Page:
Her auction company has become world famous for serving families with farms or vintage fleets
When I first met Yvette VanDerBrink, she shooed me out of the former Lambrecht Chevrolet dealership building in Pierce, Nebraska. I knew she meant business because she had a rag in her hand, dirt on her shirt, dusty boots and a wide smudge across her cheek. I did a quick spin and headed back out the door. Story opportunity or not, I could tell she wasn’t kidding and I wasn’t going to question her command.
This was 2013, about six weeks before the famed Lambrecht Chevrolet auction that turned the sleepy little town of Pierce (population 1,700) into a metropolis of more than 20,000 car nuts and gawkers for three days. I’d gotten wind the company handling the auction was planning a brief press announcement that morning and I was only five hours away. Hey, what’s five hours? I wanted to see what everybody had been talking about for the past few months.
Fortunately, Yvette is forgiving. I sat outside the dealership building waiting until she was done doing whatever she had to do inside what turned out to be a building filled with original vehicles, loads of NOS parts, and plenty of grease, dirt and grime. Just where you’d expect to find a diminutive blonde lady, right?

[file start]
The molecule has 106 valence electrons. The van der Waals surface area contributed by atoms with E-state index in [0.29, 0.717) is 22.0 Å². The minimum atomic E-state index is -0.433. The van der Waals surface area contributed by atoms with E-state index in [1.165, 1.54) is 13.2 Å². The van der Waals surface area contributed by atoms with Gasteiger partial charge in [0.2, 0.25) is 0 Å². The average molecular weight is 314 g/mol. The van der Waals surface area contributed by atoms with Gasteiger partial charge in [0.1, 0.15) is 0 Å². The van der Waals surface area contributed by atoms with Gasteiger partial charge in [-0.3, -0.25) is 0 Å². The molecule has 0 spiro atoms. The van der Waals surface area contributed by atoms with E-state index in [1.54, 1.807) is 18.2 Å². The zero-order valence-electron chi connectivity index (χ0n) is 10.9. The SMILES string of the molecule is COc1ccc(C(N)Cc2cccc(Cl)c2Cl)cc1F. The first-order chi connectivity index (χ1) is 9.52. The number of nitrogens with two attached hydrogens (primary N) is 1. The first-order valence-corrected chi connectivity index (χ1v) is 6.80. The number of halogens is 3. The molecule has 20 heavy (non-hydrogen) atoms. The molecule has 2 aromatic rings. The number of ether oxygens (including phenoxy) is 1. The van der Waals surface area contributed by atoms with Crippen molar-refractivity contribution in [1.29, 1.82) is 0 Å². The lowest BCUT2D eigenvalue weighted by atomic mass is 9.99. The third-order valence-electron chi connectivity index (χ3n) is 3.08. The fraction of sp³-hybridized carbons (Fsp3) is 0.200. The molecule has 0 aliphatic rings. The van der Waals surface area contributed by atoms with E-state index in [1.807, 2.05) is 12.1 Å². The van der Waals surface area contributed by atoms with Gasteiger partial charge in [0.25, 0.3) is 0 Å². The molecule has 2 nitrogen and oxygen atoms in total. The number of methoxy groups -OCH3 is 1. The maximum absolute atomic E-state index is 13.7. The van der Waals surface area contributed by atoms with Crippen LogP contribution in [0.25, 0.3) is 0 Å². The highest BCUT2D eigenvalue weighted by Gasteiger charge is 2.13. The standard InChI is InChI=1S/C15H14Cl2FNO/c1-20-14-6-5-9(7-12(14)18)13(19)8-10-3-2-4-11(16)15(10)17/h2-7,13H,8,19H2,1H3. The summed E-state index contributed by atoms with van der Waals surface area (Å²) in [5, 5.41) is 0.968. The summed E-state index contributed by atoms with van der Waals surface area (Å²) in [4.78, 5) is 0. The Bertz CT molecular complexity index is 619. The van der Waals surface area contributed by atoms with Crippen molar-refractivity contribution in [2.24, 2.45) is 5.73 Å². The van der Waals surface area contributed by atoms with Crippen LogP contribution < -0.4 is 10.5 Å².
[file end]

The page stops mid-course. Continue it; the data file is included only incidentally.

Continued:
She immediately took charge of the press that had gathered with video and still cameras, recording microphones thrust forward to capture what the heck this sale was all about. Was it true this Lambrecht guy had kept over 500 cars over the 50-year history of his tiny dealership? Yup… and Yvette VanDerBrink was there to help the family clear a legacy of collecting no one could quite explain. It made no difference. Yvette knew her job and was going to make sure the family was served in the best way possible.